Embody: Gender |

The Unknown Citizen

Chandan Gomes

9:15 pm, 16th December, 2012: I made a photograph of my dear friend S in a nearly empty bus. We were on our way to a colleague’s flat for a get together. Around the same time, not far from where we were, a 23 year old paramedic student was being brutally assaulted in a nearly empty bus, just like ours. Her friend was also not spared. The next day I woke up to the news of her ordeal and the presence of that photograph. This essay is an account of what followed…Ordinary citizens, faceless citizens, unknown citizens came out onto the streets – they were not called upon by a political or a religious outfit – they came out on their own to occupy a space that rightfully belonged to them, to confront their passiveness and of those around them… I am not documenting this movement as a photojournalist/documentary photographer but as a protestor raising his voice for justice, equality and freedom.

A Culture of Courage

Text by Ruchira Gupta

In March 2013, I had the pleasure of stumbling across the work of Chandan Gomes. I was struck by a black-and-white photograph dating 17 December, 2012. It featured a group of young women and men, some protesting, others walking away from tear gas. A line of more protestors lining the ramparts of the Red Fort looked down on the crowd, giving the resistance heroic proportions.

The photograph is a visual document of the revolutionary fervor and social unrest that rocked India after the 16 December rape and will become part of the collective memory of a generation demanding more space free from sexual violence. It serves as a historic milepost, capturing an instant of momentous change – of a society throwing off the shackles of old norms of what women should do – when to go out, what to wear, how to behave, what to say, where to go …Mesmerized by the image, I felt compelled to log on to the website of the Rang collective that Gomes is a part of. Gomes had documented the tumultuous events of the anti-rape protests in Delhi, producing iconic images of a youth in the midst of transformation and defending itself from a corrupt police, weak law enforcement, outdated laws and a conservative backlash against women in public places.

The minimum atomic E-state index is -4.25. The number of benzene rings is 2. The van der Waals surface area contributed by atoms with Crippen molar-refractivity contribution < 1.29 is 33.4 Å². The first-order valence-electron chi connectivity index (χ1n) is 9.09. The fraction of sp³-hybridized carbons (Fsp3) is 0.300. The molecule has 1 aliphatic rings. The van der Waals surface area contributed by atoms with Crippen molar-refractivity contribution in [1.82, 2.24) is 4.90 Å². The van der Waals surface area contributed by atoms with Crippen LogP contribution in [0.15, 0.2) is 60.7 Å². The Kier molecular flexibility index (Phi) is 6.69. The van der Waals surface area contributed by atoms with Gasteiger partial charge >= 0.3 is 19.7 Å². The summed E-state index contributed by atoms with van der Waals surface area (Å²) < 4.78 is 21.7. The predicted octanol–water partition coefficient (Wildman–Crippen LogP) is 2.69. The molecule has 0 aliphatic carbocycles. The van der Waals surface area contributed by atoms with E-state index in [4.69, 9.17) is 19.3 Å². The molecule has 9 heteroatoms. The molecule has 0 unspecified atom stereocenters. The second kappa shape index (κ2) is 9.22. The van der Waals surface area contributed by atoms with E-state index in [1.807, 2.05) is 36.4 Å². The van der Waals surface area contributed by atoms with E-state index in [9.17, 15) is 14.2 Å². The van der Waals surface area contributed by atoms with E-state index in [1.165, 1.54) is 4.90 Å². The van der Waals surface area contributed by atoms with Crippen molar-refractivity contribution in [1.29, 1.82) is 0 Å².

I was captivated by his photo of a girl’s shadow walking tall with a flag. The caption below was even more moving:

To Jyoti, to Nilofar, to Aasiya, to Manorama
To you, to him, to her, to us
To empathy, to compassion, to liberty
To a brave new country!

Let us not forget; let us not rest in peace. We construct history through photographs. Photography does not just document the present, but can extend back through temporality and shape one’s understanding of the past – acting as a bridge between history and collective memory. The value of these photographs is that they take us beyond the depiction of victimhood that would have left us feeling passive and depressed. A photo of a young woman with the banner, “we want justice” against the backdrop of other protestors and smoke from tear gas chronicles the popular youth uprising that forced the government to institute the Verma Commission and change the law on sexual assault in record time. Thus as time progresses, evaluating photographs can dramatically reshape our own recollection of the past and help retrieve moments that have fallen through the cracks of our memory or have been excluded from a dominant social history. The photo of the posters will remind us that while the women and youth movement wanted accountability for the rape,they opposed the death penalty. A valiant movement has started against rape and others forms of sexual assault. Courage is contagious. Gomes’ photo essay, taken over a period of sixty-four days, tracks the progress of that courage. They are a generational response to a particular historical narrative and will serves as a significant visual testament to India’s social history.




From the series The Unknown Citizen, New Delhi, 2012-ongoing